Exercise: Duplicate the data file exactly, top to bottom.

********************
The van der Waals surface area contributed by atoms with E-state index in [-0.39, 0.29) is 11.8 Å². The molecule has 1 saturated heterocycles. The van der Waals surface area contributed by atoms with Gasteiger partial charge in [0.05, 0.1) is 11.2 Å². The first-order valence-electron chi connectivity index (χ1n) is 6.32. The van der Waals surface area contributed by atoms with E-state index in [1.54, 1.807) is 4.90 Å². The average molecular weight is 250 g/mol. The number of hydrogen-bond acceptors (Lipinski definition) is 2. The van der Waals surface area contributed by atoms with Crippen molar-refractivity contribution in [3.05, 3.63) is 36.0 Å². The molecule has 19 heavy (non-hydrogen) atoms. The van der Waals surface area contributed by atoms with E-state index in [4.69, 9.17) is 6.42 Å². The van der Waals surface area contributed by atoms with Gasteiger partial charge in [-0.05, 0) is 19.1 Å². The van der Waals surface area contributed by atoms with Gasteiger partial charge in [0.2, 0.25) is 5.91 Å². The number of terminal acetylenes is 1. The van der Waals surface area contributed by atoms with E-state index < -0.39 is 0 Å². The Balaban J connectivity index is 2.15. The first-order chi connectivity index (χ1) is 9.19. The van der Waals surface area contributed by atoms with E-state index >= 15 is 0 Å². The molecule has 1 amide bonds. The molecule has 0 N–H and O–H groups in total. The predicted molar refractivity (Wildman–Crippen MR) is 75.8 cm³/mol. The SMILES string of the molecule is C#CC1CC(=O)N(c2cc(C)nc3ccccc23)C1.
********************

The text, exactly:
The van der Waals surface area contributed by atoms with E-state index in [-0.39, 0.29) is 11.8 Å². The molecule has 1 saturated heterocycles. The van der Waals surface area contributed by atoms with Gasteiger partial charge in [0.05, 0.1) is 11.2 Å². The first-order valence-electron chi connectivity index (χ1n) is 6.32. The van der Waals surface area contributed by atoms with E-state index in [1.54, 1.807) is 4.90 Å². The average molecular weight is 250 g/mol. The number of hydrogen-bond acceptors (Lipinski definition) is 2. The van der Waals surface area contributed by atoms with Crippen molar-refractivity contribution in [3.05, 3.63) is 36.0 Å². The molecule has 19 heavy (non-hydrogen) atoms. The van der Waals surface area contributed by atoms with E-state index in [4.69, 9.17) is 6.42 Å². The van der Waals surface area contributed by atoms with Gasteiger partial charge in [-0.05, 0) is 19.1 Å². The van der Waals surface area contributed by atoms with Gasteiger partial charge in [0.2, 0.25) is 5.91 Å². The number of terminal acetylenes is 1. The van der Waals surface area contributed by atoms with E-state index < -0.39 is 0 Å². The Balaban J connectivity index is 2.15. The first-order chi connectivity index (χ1) is 9.19. The van der Waals surface area contributed by atoms with E-state index >= 15 is 0 Å². The molecule has 1 amide bonds. The molecule has 0 N–H and O–H groups in total. The predicted molar refractivity (Wildman–Crippen MR) is 75.8 cm³/mol. The SMILES string of the molecule is C#CC1CC(=O)N(c2cc(C)nc3ccccc23)C1.